|   Commentary


  |   Commentary


BI likely to lower policy rate by 25bp to support growth amid increasingly fragile global economy, says Scotiabank

Bank Indonesia is expected to lower its benchmark policy rate by 25bp to 5.00 percent at its upcoming monetary policy meeting on next Thursday afternoon to support growth amid an increasingly fragile global economy, with scope provided by the Fed’s dovish stance, according to the latest research report from Scotiabank.

In addition, Indonesia’s CPI inflation eased to 3.39 percent y/y in September from 3.49 percent the previous month, lower than market estimate of 3.52 percent. BI Deputy Governor Dody Budi Waluyo said in a Bloomberg interview on the side-lines of IMF meetings last Thursday that the central bank has room to cut interest rates further, perhaps as soon as October.

He added that risks coming from the domestic will not destroy the BI’s inflation target. Indonesian President Joko Widodo was officially sworn into office for his second and final five-year term on Sunday.

He outlined his key priorities in the next five years, including raising the quality of human resources, building more infrastructure and reducing bureaucracy.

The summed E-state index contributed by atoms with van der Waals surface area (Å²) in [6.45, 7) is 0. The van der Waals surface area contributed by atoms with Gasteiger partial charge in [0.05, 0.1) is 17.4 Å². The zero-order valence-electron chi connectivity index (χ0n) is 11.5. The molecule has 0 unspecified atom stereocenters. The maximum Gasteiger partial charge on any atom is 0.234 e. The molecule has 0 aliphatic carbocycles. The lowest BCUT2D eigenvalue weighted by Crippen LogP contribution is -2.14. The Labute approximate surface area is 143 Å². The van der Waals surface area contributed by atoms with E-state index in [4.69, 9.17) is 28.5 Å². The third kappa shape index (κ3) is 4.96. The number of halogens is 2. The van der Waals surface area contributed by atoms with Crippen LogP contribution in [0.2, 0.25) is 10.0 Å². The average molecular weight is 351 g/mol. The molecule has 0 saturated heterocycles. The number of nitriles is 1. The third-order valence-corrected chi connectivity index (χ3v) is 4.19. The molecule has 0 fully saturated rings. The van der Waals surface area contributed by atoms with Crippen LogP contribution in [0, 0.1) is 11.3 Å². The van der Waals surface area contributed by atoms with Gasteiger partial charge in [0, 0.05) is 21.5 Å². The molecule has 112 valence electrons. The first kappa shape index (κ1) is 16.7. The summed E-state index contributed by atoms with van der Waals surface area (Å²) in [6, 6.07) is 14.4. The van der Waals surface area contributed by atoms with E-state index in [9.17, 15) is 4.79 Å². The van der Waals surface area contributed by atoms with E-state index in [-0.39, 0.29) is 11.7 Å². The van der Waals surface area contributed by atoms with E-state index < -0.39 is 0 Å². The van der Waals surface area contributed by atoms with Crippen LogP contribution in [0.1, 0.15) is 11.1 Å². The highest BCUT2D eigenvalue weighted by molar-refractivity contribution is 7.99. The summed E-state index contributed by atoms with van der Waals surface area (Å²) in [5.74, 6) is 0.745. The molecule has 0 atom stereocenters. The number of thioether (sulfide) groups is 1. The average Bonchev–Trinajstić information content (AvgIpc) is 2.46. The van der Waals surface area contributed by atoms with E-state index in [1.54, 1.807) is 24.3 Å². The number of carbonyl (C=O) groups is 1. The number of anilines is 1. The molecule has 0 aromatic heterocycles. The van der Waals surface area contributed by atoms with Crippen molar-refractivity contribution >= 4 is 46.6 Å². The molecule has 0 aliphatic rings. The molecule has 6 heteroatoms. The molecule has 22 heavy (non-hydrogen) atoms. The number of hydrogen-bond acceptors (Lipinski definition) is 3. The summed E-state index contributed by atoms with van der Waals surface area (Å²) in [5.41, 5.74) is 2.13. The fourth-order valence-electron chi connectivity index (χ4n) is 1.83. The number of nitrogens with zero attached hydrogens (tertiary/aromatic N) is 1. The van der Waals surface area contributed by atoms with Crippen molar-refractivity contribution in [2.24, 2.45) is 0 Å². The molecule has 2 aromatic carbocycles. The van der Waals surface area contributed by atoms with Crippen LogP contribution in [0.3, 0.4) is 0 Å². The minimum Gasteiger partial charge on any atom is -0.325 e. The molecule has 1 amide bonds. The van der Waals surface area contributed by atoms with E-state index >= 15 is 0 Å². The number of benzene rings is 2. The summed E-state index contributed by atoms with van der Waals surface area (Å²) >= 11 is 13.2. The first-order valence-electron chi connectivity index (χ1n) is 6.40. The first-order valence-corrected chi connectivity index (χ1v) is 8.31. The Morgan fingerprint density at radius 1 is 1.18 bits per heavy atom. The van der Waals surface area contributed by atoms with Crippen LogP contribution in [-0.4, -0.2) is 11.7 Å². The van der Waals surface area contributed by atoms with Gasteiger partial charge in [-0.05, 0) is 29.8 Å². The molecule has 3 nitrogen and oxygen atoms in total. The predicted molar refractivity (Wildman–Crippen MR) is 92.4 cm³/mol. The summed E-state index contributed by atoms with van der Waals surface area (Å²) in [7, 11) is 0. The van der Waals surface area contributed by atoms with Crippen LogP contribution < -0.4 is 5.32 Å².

President Jokowi’s bold reform agenda is expected to be supportive of the IDR in the medium to long-term. The IDR has been running a tight correlation with the 10-year Indonesia government bond yield, remaining vulnerable to capital flight as portfolio investment inflows play a substantial role in financing the nation’s current account deficit and can be withdrawn at a short notice, the report added.

According to the BI data, about 38.8 percent of total outstanding Indonesia government bonds are owned by foreign investors. The New York Fed bought USD7.501 billion of T-bills last Wednesday (October 16), the first operation under the US central bank’s renewed asset purchase programme.

Earlier on October 11, the Fed announced that it will buy Treasury bills (T-bills) beginning October 15 at an initial pace of USD60 billion a month and continue those purchases into the second quarter of 2020.

It will improve dollar liquidity in the US money markets and ease market concerns. Implied vols of USD/IDR have been falling since late August, largely due to a steady yuan exchange rate and easing US-China trade tensions.

The move is expected to prompt foreign investors to pour more funds into Indonesian equity and bond markets for higher returns. After all, the global stock of negative-yielding debt is now about USD13.2 trillion.

"We would like to sell USD/IDR with a target of 13,900 and a stop of 14,300, while keeping a close watch on the US-China trade talks and the month-end dollar demand of local importers," Scotiabank further commented in the report.

  • Market Data

Welcome to EconoTimes

Sign up for daily updates for the most important
stories unfolding in the global economy.